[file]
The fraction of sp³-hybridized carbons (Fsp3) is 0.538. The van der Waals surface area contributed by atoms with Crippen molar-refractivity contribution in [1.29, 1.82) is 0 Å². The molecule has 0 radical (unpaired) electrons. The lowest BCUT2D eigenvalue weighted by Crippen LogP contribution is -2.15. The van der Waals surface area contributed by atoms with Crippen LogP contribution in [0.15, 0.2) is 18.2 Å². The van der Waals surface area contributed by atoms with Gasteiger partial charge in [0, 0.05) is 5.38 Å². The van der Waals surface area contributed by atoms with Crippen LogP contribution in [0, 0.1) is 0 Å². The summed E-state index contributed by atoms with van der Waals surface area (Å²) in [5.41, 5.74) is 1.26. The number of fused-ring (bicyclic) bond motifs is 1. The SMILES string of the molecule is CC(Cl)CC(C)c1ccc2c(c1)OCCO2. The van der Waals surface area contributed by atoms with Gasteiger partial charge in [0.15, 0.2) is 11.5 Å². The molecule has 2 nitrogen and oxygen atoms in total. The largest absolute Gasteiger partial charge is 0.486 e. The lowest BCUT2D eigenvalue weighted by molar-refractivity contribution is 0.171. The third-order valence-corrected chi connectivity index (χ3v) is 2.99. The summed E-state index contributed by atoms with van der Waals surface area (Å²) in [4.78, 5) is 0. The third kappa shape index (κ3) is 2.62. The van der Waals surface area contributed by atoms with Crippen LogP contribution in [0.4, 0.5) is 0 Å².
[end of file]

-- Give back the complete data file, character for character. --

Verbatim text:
The fraction of sp³-hybridized carbons (Fsp3) is 0.538. The van der Waals surface area contributed by atoms with Crippen molar-refractivity contribution in [1.29, 1.82) is 0 Å². The molecule has 0 radical (unpaired) electrons. The lowest BCUT2D eigenvalue weighted by Crippen LogP contribution is -2.15. The van der Waals surface area contributed by atoms with Crippen LogP contribution in [0.15, 0.2) is 18.2 Å². The van der Waals surface area contributed by atoms with Gasteiger partial charge in [0, 0.05) is 5.38 Å². The van der Waals surface area contributed by atoms with Crippen LogP contribution in [0, 0.1) is 0 Å². The summed E-state index contributed by atoms with van der Waals surface area (Å²) in [5.41, 5.74) is 1.26. The number of fused-ring (bicyclic) bond motifs is 1. The SMILES string of the molecule is CC(Cl)CC(C)c1ccc2c(c1)OCCO2. The van der Waals surface area contributed by atoms with Gasteiger partial charge in [0.15, 0.2) is 11.5 Å². The molecule has 2 nitrogen and oxygen atoms in total. The largest absolute Gasteiger partial charge is 0.486 e. The lowest BCUT2D eigenvalue weighted by molar-refractivity contribution is 0.171. The third-order valence-corrected chi connectivity index (χ3v) is 2.99. The summed E-state index contributed by atoms with van der Waals surface area (Å²) in [4.78, 5) is 0. The third kappa shape index (κ3) is 2.62. The van der Waals surface area contributed by atoms with Crippen LogP contribution in [0.4, 0.5) is 0 Å².